The Cameroonian feminist is the single mother who after doing it all, raising her daughter with blood and sweat would look for the girl’s father or a distant uncle who never lifted a finger to collect the bride-price offered on the day of her traditional marriage.
The typical Cameroonian feminist is our Minister of Culture who would convene an inter-ministerial meeting to discuss the policing of girls’ dressing as an attempt to address harassment.
Our feminism is like a “get out of jail card” when playing monopoly. It is convenient. We remember we’re feminist when we want something then forget it when the inequality or bias favours us. We interpret our feminism the way we do our religion. Choosing what parts of the bible or Quran to respect or brandish.
I recall learning of the section of Cameroonian law which denies a woman the right to take someone out of
prison on bail as a surety when a mother I knew was unable to bail her teen son who was unjustly imprisoned and had to scout out a male relative to do it. I criticized the law to a female lawyer friend and was told “to stop being impractical” what if the women were given that right and the person they took on bail took flight? That would mean arresting the woman. She rationed that the law considered women delicate and so it was OK. She conveniently forgot that as a single mother she was raising two kids, and was not at all physically “delicate”. Why didn’t I know about this law before? I certainly know about the bias laws on adultery and marriage and grounds for divorce because those laws discriminate against women in favour of men. But this one, which is considered in favour of women is not mentioned.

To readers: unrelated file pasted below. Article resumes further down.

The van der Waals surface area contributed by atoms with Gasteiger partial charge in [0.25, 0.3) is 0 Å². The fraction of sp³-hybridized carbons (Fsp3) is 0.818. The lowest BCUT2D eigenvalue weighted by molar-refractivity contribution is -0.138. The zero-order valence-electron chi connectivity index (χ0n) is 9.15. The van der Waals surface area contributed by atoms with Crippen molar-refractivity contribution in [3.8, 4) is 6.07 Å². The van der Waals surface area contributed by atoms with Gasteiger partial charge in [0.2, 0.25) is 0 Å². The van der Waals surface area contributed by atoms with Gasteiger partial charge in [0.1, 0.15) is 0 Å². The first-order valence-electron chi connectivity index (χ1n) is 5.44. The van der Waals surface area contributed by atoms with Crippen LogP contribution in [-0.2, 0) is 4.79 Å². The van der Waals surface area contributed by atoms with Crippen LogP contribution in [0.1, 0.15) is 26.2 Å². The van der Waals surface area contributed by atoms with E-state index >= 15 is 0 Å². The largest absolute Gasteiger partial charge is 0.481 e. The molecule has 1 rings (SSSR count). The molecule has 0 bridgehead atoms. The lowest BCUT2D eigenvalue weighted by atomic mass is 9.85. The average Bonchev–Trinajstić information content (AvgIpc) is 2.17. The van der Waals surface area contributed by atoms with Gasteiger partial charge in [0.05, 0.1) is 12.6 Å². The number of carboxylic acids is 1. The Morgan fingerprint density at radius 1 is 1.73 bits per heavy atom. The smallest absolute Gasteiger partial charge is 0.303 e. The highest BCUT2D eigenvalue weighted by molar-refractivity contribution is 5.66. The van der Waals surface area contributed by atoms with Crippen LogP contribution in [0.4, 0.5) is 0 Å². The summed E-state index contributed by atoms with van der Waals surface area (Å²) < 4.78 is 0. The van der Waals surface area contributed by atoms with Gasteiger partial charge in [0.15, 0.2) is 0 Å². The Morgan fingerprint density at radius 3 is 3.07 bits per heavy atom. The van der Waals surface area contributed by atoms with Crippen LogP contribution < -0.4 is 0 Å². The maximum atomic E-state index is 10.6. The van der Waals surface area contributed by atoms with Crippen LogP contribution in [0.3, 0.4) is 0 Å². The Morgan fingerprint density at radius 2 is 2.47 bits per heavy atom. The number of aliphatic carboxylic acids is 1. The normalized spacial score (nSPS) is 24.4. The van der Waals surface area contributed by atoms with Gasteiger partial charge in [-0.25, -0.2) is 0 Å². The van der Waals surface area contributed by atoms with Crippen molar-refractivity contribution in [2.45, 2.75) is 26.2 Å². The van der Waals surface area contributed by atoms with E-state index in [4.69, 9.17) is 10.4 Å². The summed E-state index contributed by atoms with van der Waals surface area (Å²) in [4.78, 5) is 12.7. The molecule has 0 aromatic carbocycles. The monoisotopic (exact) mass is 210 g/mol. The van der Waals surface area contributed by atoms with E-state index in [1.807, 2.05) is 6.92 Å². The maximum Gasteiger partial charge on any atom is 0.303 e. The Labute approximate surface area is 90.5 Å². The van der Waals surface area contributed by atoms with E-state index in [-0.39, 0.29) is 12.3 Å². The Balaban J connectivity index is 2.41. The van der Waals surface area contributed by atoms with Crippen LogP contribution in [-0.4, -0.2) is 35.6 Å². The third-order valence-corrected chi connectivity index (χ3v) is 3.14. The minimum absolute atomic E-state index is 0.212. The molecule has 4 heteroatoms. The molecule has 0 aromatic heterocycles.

In the end it seems most of us either don’t know what feminism is: “the belief (or movement which believes) in the equality of ALL irrespective of sex/gender particular in terms of rights, opportunities and justice.
Or we have conveniently warped the definition of equality to suit us so it is not something akin to Orwell’s Animal Farm: All are equal, but some more equal than others.
In our kind of feminism a prostitute being raped is not equal to the pristine daughter of the community leader and should “our” movement be supporting her?
Still it could be that at the bottom of it all most of us don’t understand the work equal. Note: Equal has never meant the same; a rock and a basket of flowers weighing a kilogram each are equal but far from the same.
This March, let’s ponder on just what kind of feminist we are.
Drop a comment below and let me know what your thoughts are on feminism in our society.
Guurrrrrrlllll! I have said this until I am blue in the face.
My deaaaa , The tory is very so brainstorming. Such a great piece. Exactly what kind of feminist are we? Love it…
Valid questions raised but I don't think definitions help. I vouch for fairness – I don't like the labels.
Caf, I respect your opinion. But won't you say calling yourself African, or Cameroonian is already labelling? Ask yourself why is being called a feminist any worse?
Thanks Julia. Good to know you enjoyed it
We'll keep telling them dear
Monique, thank you! The place where I catch the hypocrisy the most is where we apply it to other women… The women who marry our brothers, uncles… Our friends' girlfriends. Are always catch myself wondering whether the things that the "external " family demands of the wife are things that I would want be ok with if I were the wife.
No thank YOU Miss Y,
That's a great viewpoint.